126. Memorandum From the Under Secretary of the Air Force (Hoopes) to Secretary of Defense Clifford1


  • The Infeasibility of Military Victory in Vietnam

As a contribution to current deliberations and to your own ongoing review of the situation, this memorandum argues the case that the idea of military victory in Vietnam is a dangerous illusion, at any price that would be compatible with US interests, the interests of the people of South Vietnam, or the cause of world peace. Secretary Brown agrees that it should be forwarded for your consideration.

Military victory—that is, the destruction or ejection of NVN forces and reduction of VC guerrilla forces to impotence or at least to a level that is manageable by ARVN alone—has been the implicit (though not always clearly recognized) goal of US policy at least since the decision [Page 380] to build up American manpower in 1965. It continues to be the unexamined assumption of General Westmoreland’s strategy, of his request for additional forces, of the JCS support for his strategy and his requests, and of all other proposals for intensifying or enlarging our war effort in Vietnam.

Moreover, military victory (as defined above) appears to be a necessary precondition for the realization of a US political objective which defines “free choice” for the people of SVN as a process necessarily excluding NLF/VC from participation in either elections or government. Whether or not this definition reflects the true US intent, it is clearly the position of the GVN and has not been rejected by the USG. As is known, even non-communist politicians are now being jailed by the GVN out of fear that they will open a dialogue with the NLF. These facts suggest that if military victory is not feasible, the US political objective must be redefined.

One’s assumption about the necessity or feasibility of military victory is therefore a critical fork in the road. Reaffirmation will lead in the direction of a larger and wider war effort aimed at destroying the NVN/VC forces. Refutation will lead to adoption of a far less ambitious strategy, aimed at protecting the people of South Vietnam, permitting a stabilization of the US resource commitment at tolerable levels, and followed by a prompt, utterly serious effort to achieve a compromise settlement of the war that reflects the enduring political and military realities in Vietnam. It is imperative, at this watershed in our Vietnam experience, to subject the assumption to the most searching re-examination. Our future ability to formulate rational policies for VN depends on this.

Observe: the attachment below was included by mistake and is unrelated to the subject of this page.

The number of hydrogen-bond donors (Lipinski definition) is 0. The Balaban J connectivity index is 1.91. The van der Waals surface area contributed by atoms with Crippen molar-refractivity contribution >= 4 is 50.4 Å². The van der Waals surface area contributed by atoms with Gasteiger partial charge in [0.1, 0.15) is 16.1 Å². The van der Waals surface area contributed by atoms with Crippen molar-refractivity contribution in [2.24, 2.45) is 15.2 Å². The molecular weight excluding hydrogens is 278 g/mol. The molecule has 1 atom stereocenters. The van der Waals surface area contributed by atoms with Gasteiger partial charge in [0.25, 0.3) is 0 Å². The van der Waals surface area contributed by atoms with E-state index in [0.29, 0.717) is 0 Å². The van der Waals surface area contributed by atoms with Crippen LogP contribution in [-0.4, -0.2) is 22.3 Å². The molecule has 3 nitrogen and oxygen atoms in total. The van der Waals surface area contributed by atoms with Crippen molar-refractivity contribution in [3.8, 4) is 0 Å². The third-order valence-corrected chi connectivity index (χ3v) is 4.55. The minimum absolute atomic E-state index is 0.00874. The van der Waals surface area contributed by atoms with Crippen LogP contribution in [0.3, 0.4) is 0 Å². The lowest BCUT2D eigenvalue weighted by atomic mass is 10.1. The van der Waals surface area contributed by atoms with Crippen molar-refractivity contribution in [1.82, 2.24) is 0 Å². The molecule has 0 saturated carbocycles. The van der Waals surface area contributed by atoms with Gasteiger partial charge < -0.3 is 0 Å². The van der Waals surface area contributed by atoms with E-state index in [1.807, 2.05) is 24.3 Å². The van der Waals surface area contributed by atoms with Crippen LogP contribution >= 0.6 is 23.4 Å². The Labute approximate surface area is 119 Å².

The history of our involvement in Vietnam, particularly since 1965, has been marked by repeated miscalculations as to the force and time required to “defeat the aggression,” pacify the countryside, and make the GVN and ARVN viable without massive US support. Each fresh increment of American power has been justified as the last one needed to do the job. Responsible political and military officials have consistently underestimated NVN/VC strength and tenacity, have promoted uncritical notions of what US military power can accomplish in the political and geographical environment of SEA, and have indulged in persistently wishful thinking as regards the present capacity and real potential of the GVN and the ARVN. It is important that these misjudgments be kept in mind as we weigh the alternatives that now lie before us.

The following points contain some material that may already have come to your attention. The purpose here is to combine all of the relevant arguments and bring them to focus on the root question of whether military victory is feasible.

[Page 381]

[Omitted here is the body of the memorandum, in which Hoopes discussed several factors that mitigated against continued escalation in Vietnam. Military action had not increased popular support for the GVN, which was compounded by its inability to control its own territory. Significantly, the bombing campaign had failed to deter the enemy because of support provided the DRV by the Soviets and Chinese. In addition, the air war’s impact on manpower was minimal. As a consequence, Hoopes argued, “on balance, NVN is a stronger military power today than before the bombing.” The introduction of the troops Westmoreland wanted would cause a number of difficulties and likely would not make much difference in terms of proportional strength. The DRV could “neutralize” the proposed augmentation of 206,000 U.S. troops by deploying only 50,000 new troops of its own. With so many troops in South Vietnam, the casualty rates would rise with resultant political costs to the administration but without altering the fundamental conditions of stalemate in Vietnam. In addition, the impact of the force augmentation would be detrimental to efforts to reform and invigorate the GVN, would have a deleterious impact on the U.S. economy, and could significantly undermine the domestic political order. An alternative means of attacking the enemy by intensive bombing that included crop destruction could be more effective in terms of sapping enemy will but would prove too costly to implement.]

Townsend Hoopes
  1. Source: Washington National Records Center, Department of Defense, OSD Files: FRC 330 73 A 1250, VIET 381, 1968. Secret.